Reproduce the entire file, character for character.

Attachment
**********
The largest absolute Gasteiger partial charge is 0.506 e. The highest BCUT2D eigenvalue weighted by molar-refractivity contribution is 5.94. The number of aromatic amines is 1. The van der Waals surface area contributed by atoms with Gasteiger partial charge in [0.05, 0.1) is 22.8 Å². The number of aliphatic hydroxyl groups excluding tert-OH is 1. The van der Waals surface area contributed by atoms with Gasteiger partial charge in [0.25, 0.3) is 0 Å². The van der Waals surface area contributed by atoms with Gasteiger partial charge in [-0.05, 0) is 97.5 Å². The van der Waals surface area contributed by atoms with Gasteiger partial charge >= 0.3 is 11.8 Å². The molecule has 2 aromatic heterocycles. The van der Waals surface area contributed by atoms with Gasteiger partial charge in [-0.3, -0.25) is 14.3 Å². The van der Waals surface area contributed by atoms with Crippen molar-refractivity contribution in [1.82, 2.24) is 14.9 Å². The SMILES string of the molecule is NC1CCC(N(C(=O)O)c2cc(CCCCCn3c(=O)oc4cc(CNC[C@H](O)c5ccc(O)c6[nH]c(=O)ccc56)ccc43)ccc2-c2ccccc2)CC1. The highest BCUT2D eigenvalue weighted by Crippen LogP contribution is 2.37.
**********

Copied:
The largest absolute Gasteiger partial charge is 0.506 e. The highest BCUT2D eigenvalue weighted by molar-refractivity contribution is 5.94. The number of aromatic amines is 1. The van der Waals surface area contributed by atoms with Gasteiger partial charge in [0.05, 0.1) is 22.8 Å². The number of aliphatic hydroxyl groups excluding tert-OH is 1. The van der Waals surface area contributed by atoms with Gasteiger partial charge in [0.25, 0.3) is 0 Å². The van der Waals surface area contributed by atoms with Gasteiger partial charge in [-0.05, 0) is 97.5 Å². The van der Waals surface area contributed by atoms with Gasteiger partial charge >= 0.3 is 11.8 Å². The molecule has 2 aromatic heterocycles. The van der Waals surface area contributed by atoms with Gasteiger partial charge in [-0.3, -0.25) is 14.3 Å². The van der Waals surface area contributed by atoms with Crippen molar-refractivity contribution in [1.82, 2.24) is 14.9 Å². The SMILES string of the molecule is NC1CCC(N(C(=O)O)c2cc(CCCCCn3c(=O)oc4cc(CNC[C@H](O)c5ccc(O)c6[nH]c(=O)ccc56)ccc43)ccc2-c2ccccc2)CC1. The highest BCUT2D eigenvalue weighted by Crippen LogP contribution is 2.37.